An example of this would be, in terms of AI, the idea that data is this super, super important input to machine learning systems. That's sort of step one of the argument, and step two of the argument is: And China has a larger population and weaker privacy controls, so Chinese companies and Chinese government will have access to more data. That’s step two. Therefore, conclusion: China has this intrinsic advantage in AI.
Julia Galef: Right. Yeah. I've heard that framed in terms of a metaphor where data is like oil.
Helen Toner: Right. Exactly.
Julia Galef: So, China has this natural resource that will make it more powerful.
Helen Toner: Exactly. And, again, this is -- each step of the argument is not completely false. Certainly data is important for many types of machine learning systems, though not all. And certainly China does have a larger population and it does seem to have weaker privacy controls in some ways, though not in others.
[...] [29:25] It seems like plenty of other types of data where the US has a huge advantage: Anything to do with military data, whether it be satellite imagery, or data from other sensors that the US government has, the US is just really going to have a big advantage. The whole internet is in English. From what I've read, self-driving car input data tends to be much stronger in the US than in China.
There are just many, many types of relevant data. And what's relevant for any given machine learning system will be different from any other, depending on application. So just to go from consumer data to all data seems like it misses a lot. Aside from the whole question of "How do the privacy controls actually work?" and "How well can Chinese companies actually integrate data from different sources?" and so on. [...]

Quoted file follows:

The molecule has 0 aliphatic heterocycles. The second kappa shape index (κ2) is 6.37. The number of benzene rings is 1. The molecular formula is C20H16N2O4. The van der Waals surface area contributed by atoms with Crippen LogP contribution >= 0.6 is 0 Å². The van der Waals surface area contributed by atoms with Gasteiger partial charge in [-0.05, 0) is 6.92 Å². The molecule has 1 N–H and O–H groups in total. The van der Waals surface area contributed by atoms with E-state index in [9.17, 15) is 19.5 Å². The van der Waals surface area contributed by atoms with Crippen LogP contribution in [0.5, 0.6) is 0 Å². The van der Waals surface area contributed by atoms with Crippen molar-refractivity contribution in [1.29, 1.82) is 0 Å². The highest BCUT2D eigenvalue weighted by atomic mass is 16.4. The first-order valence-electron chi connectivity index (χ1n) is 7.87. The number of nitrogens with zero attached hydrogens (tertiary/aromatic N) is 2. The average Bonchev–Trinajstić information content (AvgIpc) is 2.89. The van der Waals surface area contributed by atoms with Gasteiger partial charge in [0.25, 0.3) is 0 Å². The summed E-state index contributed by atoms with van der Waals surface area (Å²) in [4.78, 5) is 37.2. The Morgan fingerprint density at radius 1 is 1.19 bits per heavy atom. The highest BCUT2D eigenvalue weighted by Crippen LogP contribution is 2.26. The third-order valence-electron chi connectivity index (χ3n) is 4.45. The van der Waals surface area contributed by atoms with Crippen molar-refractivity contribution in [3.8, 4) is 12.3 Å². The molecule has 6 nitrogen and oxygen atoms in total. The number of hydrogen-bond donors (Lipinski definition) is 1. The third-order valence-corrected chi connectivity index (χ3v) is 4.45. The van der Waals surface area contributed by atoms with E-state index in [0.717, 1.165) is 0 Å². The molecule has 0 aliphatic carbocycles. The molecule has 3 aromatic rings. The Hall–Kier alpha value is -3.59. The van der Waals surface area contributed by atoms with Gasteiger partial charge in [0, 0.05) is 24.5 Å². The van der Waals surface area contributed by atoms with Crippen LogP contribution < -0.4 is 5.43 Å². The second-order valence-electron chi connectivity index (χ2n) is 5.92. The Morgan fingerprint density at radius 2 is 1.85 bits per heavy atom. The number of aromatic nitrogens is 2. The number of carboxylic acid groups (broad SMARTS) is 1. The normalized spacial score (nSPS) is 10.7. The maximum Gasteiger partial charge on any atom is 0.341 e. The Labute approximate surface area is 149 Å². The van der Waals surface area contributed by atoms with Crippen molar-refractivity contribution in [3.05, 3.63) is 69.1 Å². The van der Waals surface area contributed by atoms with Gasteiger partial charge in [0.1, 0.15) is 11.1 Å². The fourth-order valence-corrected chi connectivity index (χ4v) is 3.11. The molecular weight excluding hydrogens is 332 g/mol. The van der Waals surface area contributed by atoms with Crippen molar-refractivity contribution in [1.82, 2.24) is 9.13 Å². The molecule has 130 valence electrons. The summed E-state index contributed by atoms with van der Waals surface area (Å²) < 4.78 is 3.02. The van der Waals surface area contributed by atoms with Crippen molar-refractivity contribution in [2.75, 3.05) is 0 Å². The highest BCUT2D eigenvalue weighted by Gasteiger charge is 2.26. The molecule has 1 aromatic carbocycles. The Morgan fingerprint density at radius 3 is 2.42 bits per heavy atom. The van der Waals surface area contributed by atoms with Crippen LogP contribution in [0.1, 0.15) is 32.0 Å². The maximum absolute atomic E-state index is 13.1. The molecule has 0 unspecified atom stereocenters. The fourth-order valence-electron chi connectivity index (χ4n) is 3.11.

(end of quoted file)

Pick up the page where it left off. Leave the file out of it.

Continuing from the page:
Julia Galef: [...] [32:40] Going back for a moment to the US government and their thinking about AI: It has seemed to me that the US government has not been very agent-y when it comes to anticipating the importance of AI. And by agent-y, I mean like planning ahead, taking proactive steps in advance to pursue your goals. Is that your view as well?
Helen Toner: I think, again, with having moved to DC and getting used to things here and so on, it seems like that's kind of true of the US government on basically all fronts. I'm not sure if you disagree.
It's a gigantic bureaucracy that was designed 250 years ago -- that's not completely true, but the blueprints were created 250 years ago -- it's just enormous, and has a huge number of rules and regulations and different people and different agencies and other bodies with different incentives and different plans and different goals. So, I think, to me, it's more like it's kind of a miracle when the US government can be agent-y about something than when it can't. I feel like it's kind of not fair to expect anything else of a structure that is the way that it is. [...]
Julia Galef: [...] [37:30] One thing that people often cite is that China publishes more papers on deep learning than the US does. [...]
Helen Toner: [...] [38:20] How are we counting Chinese versus non-Chinese papers? Because often, it seems to be just doing it via, "Is their last name Chinese?" Which seems like it really is going to miscount. [...]
[...] [39:00] These counts of papers have a hard time saying anything about the quality of the papers involved. You can look at citations, but that's not a perfect metric. But it's better, for sure.
And then, lastly, they rarely say anything about the different incentives that Chinese and non-Chinese academics face in publishing. So, actually, my partner is a chemistry PhD student, and he's currently spending a month in Shanghai. And he mentioned to me spontaneously that it's clear to him, or maybe it got mentioned explicitly, that his professor's salary is dependent on how many papers come out of his lab. So that's just a super different setup. Obviously, in the US, we have plenty of maybe exaggerated incentives for academics to publish papers, but I feel like that's sort of another level.